Khrushchev apparently sniffed the beginnings of

medium- and intermediate-range ballistic missiles

a crack in the Western alliance—perhaps from a

in Eastern Europe and significant progress in their

KGB report that Great Britain and France were

ICBM program. This did not mean that the Soviets

considering reducing their troop commitments to

would deliberately provoke a military confrontation,

West Berlin. Yet, when the United States vetoed

but that they were determined to force a discussion

the idea, Khrushchev responded only with an open

of the Berlin situation and that they would not

letter to Eisenhower. Apparently eager to push for a

back down. An NIE issued immediately after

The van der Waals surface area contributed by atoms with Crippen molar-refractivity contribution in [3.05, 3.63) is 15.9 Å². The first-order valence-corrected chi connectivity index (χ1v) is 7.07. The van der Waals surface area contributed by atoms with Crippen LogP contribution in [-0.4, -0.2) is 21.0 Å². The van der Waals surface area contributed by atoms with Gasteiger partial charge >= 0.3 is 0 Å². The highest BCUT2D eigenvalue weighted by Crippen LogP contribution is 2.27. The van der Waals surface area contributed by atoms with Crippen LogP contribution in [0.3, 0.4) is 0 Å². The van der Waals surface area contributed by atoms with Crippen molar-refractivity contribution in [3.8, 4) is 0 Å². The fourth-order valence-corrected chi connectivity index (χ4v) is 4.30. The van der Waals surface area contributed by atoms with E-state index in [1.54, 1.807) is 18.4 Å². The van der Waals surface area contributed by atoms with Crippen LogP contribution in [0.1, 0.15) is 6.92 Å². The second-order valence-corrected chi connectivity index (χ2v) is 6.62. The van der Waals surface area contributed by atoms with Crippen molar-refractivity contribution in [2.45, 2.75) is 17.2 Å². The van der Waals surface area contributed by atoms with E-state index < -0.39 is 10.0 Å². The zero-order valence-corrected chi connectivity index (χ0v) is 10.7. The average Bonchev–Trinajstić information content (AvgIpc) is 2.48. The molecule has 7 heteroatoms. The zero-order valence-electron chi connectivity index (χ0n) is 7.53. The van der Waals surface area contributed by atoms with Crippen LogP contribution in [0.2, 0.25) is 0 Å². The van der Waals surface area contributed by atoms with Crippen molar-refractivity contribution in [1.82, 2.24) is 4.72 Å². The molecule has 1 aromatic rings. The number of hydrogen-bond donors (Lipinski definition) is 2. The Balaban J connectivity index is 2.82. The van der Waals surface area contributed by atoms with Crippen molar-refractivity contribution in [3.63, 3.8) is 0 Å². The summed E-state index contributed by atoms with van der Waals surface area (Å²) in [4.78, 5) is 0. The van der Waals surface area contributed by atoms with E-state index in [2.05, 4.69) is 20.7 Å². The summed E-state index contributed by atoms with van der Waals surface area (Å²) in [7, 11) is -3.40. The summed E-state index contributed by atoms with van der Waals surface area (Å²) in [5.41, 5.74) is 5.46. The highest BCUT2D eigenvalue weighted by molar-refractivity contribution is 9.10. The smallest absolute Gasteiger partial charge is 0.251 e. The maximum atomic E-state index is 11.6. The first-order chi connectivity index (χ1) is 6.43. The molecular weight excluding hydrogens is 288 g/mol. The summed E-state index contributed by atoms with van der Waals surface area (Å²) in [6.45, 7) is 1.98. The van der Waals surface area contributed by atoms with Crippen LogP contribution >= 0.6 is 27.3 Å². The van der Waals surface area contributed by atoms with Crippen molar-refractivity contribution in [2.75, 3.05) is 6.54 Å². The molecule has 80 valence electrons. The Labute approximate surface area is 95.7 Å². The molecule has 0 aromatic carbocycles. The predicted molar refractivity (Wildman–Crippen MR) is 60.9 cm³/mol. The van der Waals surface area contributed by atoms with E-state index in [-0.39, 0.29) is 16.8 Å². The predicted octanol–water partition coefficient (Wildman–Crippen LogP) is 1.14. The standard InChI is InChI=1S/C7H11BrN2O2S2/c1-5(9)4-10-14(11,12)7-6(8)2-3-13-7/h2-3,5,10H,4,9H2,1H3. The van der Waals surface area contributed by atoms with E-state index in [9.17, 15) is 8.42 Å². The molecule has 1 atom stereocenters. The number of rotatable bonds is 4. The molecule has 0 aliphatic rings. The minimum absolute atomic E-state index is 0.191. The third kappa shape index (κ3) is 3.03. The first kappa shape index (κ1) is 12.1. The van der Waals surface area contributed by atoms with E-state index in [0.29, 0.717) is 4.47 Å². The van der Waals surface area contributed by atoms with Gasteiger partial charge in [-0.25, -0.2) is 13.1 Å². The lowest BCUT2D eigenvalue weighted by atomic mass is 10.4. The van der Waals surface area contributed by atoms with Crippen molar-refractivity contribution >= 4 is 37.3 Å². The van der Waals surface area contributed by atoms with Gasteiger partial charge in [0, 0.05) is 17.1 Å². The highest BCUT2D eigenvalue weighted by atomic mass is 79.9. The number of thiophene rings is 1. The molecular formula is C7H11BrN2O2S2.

solution at the beginning of the conference, he later

Khrushchev’s November pronouncement forecast

was disposed to wait for a more opportune moment.

that the Soviets would seek a summit at a time

“A year or a year and a half—this isn’t a key issue

and place of their own choosing, preferably under

for us,” he told the East German leader, Walter

circumstances in which they had some hopes of

Ulbricht.10 An SNIE issued during the conference

splitting the western alliance.6

concluded that Khrushchev probably did not seek

a real solution there, but saw it as the first stage

Another SNIE, issued two months later noted

in a process by which the Western Allies would

that the Soviets believed that their advances in

be eased gradually out of Berlin. “If the Soviets

nuclear weapons had considerably improved

allow the Geneva meeting to end in stalemate, they

their negotiating position.7 If the western powers

will presumably do so on the calculation that a